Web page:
Think about it this way. If a diner sent back a dish because it wasn’t up to standards, you would go out of your way to improve their experience at your restaurant so that you can turn around the situation and wow the customer. That’s when your hospitality matters — when you go out of your way to make things right, you’re showing them how deeply you care about their experience.

You have that same power with a Management Response to an online review. Whether the review cites positive or negative feedback, it’s your chance to create that same moment of hospitality and show them you care about their experience. Here are six things to keep in mind as you respond to reviews:

How to Respond to Reviews

Start With a Thank You

Always thank your guests for coming in and trying out your restaurant, even if they’re regulars. Showing your gratitude for coming in underlines the hospitality you offer in-person. It’s the equivalent of your host thanking them on their way out the door.

It doesn’t take much — a concise response will do. Here’s a great example from the Tip Tap Room in Boston, responding to a 5-bubble review from a traveler:

“So glad to hear you enjoyed your dinner here, Treesha! Thanks for checking us out and taking the time to share. Hope to see you again if you're ever back in town!”

If the review is less positive, thank them instead for coming in and for taking the time to share feedback. Here’s a second example from the Tip Tap Room, responding to a 3-bubble review that contained a noise complaint:

Thanks for sharing! We always appreciate honest feedback, and it does indeed get pretty lively in here. Glad to hear you enjoy[ed] the drinks!”

Show Diners You’re Listening

Most of the time, when someone posts a review to TripAdvisor, they want to be heard — so make sure that you’re listening. Acknowledging and echoing the feedback you’ve received in your response — positive or negative — shows that you care about what people are saying and that you’ve actually heard what they wanted to share.

Take this example from Papi Henri in Paris, responding to a 5-bubble review thanking the restaurant for explaining the menu to their party, who didn’t speak French:

“Many thanks for your post. It was a pleasure to translate our daily menu to you (hope my accent was not to difficult to understand :). We really hope to see you next time you are around. We wish you the best!”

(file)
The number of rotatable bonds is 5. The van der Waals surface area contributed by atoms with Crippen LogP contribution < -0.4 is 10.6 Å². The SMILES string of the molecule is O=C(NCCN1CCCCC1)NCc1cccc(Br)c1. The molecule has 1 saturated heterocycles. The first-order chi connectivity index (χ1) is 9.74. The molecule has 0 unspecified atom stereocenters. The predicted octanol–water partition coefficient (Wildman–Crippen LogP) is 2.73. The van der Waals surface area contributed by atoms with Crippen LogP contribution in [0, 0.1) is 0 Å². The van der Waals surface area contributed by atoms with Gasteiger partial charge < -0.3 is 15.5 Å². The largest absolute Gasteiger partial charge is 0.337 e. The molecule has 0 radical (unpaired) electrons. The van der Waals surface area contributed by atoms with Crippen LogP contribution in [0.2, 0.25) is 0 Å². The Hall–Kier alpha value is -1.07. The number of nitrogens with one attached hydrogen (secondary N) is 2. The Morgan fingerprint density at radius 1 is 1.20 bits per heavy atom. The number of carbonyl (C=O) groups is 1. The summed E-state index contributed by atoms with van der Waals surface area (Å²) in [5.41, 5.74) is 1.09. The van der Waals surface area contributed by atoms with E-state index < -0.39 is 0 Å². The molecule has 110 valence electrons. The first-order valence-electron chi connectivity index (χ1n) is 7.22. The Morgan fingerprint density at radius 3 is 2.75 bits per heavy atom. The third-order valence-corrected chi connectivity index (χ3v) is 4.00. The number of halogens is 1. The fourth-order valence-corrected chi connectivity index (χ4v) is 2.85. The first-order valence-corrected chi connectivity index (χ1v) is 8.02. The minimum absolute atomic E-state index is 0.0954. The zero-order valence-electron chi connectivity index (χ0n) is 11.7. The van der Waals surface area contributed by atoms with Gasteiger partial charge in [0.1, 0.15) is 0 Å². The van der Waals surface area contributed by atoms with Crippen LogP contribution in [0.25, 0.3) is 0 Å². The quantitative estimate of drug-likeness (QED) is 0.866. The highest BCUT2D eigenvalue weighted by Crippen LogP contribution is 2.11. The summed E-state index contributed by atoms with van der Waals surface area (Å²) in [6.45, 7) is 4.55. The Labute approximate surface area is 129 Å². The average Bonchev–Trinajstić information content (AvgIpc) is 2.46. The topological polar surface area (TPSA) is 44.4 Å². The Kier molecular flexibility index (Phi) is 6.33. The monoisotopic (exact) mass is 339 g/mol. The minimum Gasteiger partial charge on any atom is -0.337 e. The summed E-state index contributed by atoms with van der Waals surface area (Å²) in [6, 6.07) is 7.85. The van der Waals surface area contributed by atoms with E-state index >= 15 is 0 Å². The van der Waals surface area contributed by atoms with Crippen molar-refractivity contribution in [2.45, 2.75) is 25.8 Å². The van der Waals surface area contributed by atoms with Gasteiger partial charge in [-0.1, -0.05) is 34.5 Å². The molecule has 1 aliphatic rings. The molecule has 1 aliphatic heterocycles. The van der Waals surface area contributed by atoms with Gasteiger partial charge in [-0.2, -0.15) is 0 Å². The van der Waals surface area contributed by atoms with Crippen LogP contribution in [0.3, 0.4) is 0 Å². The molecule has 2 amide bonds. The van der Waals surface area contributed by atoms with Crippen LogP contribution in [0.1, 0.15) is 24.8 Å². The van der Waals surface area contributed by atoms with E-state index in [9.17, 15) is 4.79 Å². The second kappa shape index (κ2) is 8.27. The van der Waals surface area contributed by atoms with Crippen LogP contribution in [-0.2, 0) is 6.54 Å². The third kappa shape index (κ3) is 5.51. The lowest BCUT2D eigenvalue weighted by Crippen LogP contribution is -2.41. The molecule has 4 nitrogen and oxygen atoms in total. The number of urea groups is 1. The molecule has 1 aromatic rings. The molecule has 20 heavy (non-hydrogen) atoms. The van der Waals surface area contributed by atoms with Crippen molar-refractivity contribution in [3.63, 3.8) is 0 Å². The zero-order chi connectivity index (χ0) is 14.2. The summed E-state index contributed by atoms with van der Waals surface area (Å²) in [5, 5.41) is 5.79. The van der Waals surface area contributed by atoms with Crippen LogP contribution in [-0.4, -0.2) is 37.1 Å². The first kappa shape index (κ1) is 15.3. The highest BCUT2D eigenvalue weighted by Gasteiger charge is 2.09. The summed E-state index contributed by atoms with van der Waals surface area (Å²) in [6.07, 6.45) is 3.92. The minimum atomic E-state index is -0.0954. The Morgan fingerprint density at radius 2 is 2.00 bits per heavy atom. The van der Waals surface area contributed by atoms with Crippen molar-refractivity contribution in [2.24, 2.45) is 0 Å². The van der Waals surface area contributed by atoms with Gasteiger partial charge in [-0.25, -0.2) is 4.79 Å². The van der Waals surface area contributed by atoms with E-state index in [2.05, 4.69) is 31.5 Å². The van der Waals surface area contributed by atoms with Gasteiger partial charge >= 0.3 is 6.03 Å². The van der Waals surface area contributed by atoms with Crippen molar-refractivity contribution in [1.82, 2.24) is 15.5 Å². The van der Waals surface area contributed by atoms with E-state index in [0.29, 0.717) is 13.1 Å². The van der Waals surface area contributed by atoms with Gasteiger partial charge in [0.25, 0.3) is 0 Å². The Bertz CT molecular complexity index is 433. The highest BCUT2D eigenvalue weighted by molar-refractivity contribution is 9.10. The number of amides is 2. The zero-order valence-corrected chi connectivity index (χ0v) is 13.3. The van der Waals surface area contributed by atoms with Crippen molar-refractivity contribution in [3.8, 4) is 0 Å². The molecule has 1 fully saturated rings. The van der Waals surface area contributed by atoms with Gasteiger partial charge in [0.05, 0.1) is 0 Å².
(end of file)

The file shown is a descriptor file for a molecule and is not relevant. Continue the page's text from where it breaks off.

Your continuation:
...

How to Add Management Responses to TripAdvisor Traveler Reviews

How to Add Management Responses to TripAdvisor Traveler Reviews

Why is it important to write Management Responses?

Responding to reviews clearly demonstrates – to both former and prospective guests – that you are interested in feedback, and that you take customer service seriously.

Which reviews should I respond to?

Each property should determine its own strategy for responding to reviews. Some businesses respond to every review, while others focus primarily on critical ones.

It’s generally a good idea to respond to reviews that are negative, as well as those where you can correct a factual misstatement or write about an action you’ve taken to correct problems addressed in the review. Another best practice is to always have at least one Management Response amongst the ten most recent reviews you’ve received. That will help ensure travelers don’t have to dig too far into your property’s review history to see a response from you.

How will I know if I’ve received a new review?

Sign up to receive an email notification every time a new review is published for your property. This will help you monitor reviews as they come in, and decide which ones you want to respond to. To sign up for alerts, select the drop-down next to your username in the top right corner of the TripAdvisor homepage, then scroll down to "Subscriptions." Under the "Emails for Owners" tab, next to "Reviews Questions" make sure the “Subscribed” bubble is selected.

Where do I go on TripAdvisor to respond?

In order to reply to a review, you need to be registered with our free Management Center. Claim your property at www.tripadvisor.com/Owners

Once you are registered and verified, access the Management Center by clicking on “Your Business” in the top-right corner of any page and follow the steps below. If you receive review email notification emails, you can also click on the "Respond to Reviews" link from the email, then:

  1. Click on the “Reviews" tab in the top menu and select "Respond to Reviews."
  2. Choose the review you would like to respond to by clicking on the review in the left-hand sidebar. Reviews can be filtered by date, title, bubble rating, language and response status.
  3. Write (or paste) the response into the box provided. There is no character limit but be concise — nobody wants to read an essay!
  4. Click submit.

Before drafting your response, read our Management Response guidelines. In order to be published, your response will need to meet these guidelines.

How do I respond to a positive review?

Thank the reviewer for taking the time to share their experience. Avoid using the same standard reply for every response, as that can come across as repetitive and insincere. Refer to the reviewers’ positive comments about your business to both personalize your response and reiterate the compliment to your potential visitors.

How should I respond to a negative review?

Respond quickly

A prompt response shows prospective guests that you take customer service seriously and adds your perspective on the situation to the original review. This allows future guests to hear your side of the story as soon as possible.

Be courteous and professional